Pair programming can increase accuracy and enhance team building. Here's how to do it.
Pair programming is a development technique wherein two programmers work together at the same workstation at the same time, discussing the work as they go. While the technique can lead to new perspectives, knowledge sharing, and increased code quality, it is a tool, and not a silver bullet, said Todd Merritt, a software engineer based out of Nashville, in a recent session at the 2019 CodePaLouSa conference in Louisville, Kentucky.
"There are certain specific use cases where it's great, and others where it's not, and it can become expensive if you do it wrong," Merritt said.
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Pair programming can be costly at first, as it requires two developers working on the same project, but the long-term benefits may be worth it, Merritt said.
Benefits of pair programming include collective code ownership, team building, a reduction in calendar time, knowledge transfer, and a focus on quality over quantity, Merritt said. The technique also prevents silos, and acts as a constant code review, with quick turnaround on feedback to prevent errors and reduce poor programming practices.
A good pairing partner is a strong communicator, willing to fail, asks good questions, accepts productive criticism, controls their ego, and trusts their partner, Merritt said. When pairing, developers should talk about everything related to the system, from unit tests to system design to basic requirements.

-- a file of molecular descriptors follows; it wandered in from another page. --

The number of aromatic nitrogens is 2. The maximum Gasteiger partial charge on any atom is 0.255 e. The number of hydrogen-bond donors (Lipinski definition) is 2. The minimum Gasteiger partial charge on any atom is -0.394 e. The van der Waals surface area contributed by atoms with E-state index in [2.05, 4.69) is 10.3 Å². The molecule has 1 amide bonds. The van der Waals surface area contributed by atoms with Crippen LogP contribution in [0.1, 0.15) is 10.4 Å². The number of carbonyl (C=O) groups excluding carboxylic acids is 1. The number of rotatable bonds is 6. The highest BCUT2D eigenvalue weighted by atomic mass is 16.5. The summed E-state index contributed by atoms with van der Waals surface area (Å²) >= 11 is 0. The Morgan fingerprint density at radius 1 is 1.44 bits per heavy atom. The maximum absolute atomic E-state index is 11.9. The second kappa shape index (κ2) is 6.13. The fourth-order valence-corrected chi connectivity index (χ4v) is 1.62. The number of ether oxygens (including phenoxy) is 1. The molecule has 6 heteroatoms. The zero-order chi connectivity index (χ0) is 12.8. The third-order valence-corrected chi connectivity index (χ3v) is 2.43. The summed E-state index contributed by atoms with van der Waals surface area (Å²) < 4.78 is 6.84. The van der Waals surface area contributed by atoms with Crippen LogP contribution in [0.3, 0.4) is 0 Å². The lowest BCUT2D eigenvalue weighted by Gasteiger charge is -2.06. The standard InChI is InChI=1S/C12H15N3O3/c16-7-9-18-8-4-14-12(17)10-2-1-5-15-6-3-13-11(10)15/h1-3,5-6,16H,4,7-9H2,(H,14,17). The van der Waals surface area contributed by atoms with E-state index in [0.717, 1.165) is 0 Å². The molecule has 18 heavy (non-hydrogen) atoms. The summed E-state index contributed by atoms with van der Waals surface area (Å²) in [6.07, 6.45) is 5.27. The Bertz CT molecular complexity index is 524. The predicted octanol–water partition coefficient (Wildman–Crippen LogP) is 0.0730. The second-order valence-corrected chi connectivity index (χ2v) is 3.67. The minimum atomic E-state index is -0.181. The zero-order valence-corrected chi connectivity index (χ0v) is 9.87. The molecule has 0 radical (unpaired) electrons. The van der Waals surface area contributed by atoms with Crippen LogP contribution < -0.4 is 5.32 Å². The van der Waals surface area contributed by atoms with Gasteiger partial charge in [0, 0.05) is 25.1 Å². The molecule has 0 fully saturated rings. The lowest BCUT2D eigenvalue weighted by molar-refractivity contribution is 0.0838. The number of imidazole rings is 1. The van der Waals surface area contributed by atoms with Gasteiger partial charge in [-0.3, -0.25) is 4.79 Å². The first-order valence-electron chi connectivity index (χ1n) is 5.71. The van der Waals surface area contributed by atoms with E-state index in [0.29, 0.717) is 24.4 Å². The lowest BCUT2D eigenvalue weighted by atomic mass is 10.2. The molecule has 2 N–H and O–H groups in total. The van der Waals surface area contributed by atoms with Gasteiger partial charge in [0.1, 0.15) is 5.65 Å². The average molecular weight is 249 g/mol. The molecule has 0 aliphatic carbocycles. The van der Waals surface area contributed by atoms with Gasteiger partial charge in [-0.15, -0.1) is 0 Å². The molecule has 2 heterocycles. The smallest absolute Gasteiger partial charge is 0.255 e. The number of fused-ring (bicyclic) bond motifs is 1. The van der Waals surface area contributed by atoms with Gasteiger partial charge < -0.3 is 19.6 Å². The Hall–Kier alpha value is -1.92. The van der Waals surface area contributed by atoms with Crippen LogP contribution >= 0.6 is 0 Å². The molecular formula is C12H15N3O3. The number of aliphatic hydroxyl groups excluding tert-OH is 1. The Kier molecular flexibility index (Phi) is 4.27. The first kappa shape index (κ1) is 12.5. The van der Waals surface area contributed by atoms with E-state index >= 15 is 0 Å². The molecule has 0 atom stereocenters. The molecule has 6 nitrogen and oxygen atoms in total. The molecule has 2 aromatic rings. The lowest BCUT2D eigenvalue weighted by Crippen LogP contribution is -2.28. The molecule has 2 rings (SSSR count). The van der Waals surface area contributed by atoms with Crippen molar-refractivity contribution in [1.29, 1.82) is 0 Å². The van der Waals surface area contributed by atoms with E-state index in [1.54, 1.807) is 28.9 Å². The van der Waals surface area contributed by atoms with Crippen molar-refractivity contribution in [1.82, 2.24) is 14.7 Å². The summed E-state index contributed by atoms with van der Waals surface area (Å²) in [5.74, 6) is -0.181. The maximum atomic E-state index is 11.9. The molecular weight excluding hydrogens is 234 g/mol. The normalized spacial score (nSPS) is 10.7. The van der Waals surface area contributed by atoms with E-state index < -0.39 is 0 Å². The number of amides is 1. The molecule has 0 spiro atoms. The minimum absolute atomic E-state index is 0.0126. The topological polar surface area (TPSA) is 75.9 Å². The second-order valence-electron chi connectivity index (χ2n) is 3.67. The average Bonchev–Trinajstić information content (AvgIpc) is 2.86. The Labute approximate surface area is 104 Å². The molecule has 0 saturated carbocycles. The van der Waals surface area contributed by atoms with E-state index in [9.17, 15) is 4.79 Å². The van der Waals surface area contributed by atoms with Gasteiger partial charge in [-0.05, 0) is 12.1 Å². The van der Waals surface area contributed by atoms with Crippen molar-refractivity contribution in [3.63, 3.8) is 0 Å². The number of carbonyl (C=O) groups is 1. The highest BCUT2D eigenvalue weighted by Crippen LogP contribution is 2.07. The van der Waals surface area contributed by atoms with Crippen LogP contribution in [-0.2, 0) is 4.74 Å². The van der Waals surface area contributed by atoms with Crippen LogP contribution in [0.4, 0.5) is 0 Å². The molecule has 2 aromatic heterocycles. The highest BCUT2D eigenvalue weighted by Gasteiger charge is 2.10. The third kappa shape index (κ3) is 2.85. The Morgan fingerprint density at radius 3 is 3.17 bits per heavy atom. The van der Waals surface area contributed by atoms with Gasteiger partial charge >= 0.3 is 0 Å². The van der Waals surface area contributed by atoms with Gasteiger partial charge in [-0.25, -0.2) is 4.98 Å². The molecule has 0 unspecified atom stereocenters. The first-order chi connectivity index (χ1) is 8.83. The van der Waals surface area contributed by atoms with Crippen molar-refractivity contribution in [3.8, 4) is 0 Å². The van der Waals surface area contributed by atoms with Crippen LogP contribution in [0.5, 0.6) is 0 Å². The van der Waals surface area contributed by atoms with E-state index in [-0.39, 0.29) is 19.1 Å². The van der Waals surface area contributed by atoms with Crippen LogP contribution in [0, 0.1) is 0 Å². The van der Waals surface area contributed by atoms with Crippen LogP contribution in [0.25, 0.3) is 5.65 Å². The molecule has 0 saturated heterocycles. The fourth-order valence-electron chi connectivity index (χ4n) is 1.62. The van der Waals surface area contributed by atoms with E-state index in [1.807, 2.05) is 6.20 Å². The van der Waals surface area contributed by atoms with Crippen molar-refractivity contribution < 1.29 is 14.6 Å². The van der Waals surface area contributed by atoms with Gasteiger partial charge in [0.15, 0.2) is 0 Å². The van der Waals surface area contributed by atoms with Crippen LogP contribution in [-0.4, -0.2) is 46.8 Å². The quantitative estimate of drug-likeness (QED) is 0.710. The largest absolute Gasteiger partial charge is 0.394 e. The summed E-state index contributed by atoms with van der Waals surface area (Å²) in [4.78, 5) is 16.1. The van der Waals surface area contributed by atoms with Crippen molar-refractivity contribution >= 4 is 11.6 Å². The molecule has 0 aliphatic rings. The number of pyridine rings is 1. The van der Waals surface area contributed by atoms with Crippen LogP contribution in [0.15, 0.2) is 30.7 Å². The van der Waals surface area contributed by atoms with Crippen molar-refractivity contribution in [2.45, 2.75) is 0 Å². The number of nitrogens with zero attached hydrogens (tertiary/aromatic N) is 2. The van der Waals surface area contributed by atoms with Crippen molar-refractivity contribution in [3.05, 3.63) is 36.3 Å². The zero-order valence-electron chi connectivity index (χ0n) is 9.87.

Despite the benefits, sometimes developer teams need to justify the cost of pair programming to their organization, Merritt said. Here are several common reasons when pair programming is a good idea:
Complex or mission-critical systems
Systems that involve constant change and volatility
Shared code and libraries
Onboarding team members
Technical interviews and phone screens
Times when it does not make sense to pair program include simple tasks, nonproduction code spikes, or when a pair partner is sick (unless you can do so virtually), Merritt said.
Pair programming is somewhat instinctive—code reviews, system architecture design, mentoring, and production support are all basically examples of pairing to some degree, Merritt said.
In a standard pair programming scenario, one person acts as the "driver," controlling the keyboard and mouse, while the other is the "navigator," reviewing the code and thinking of the big picture. Both communicate the entire time, discussing the ideas and concepts being coded. Initially, you can set a fixed amount of time when one person drives while the other navigates, and then flip when time is up (known as Time Box Switching), but there are other styles as well, Merritt said.
Coding is a social activity, and pairing is a discussion, Merritt said. "When you pair with somebody, your code looks completely different—you put extra effort in," he added.
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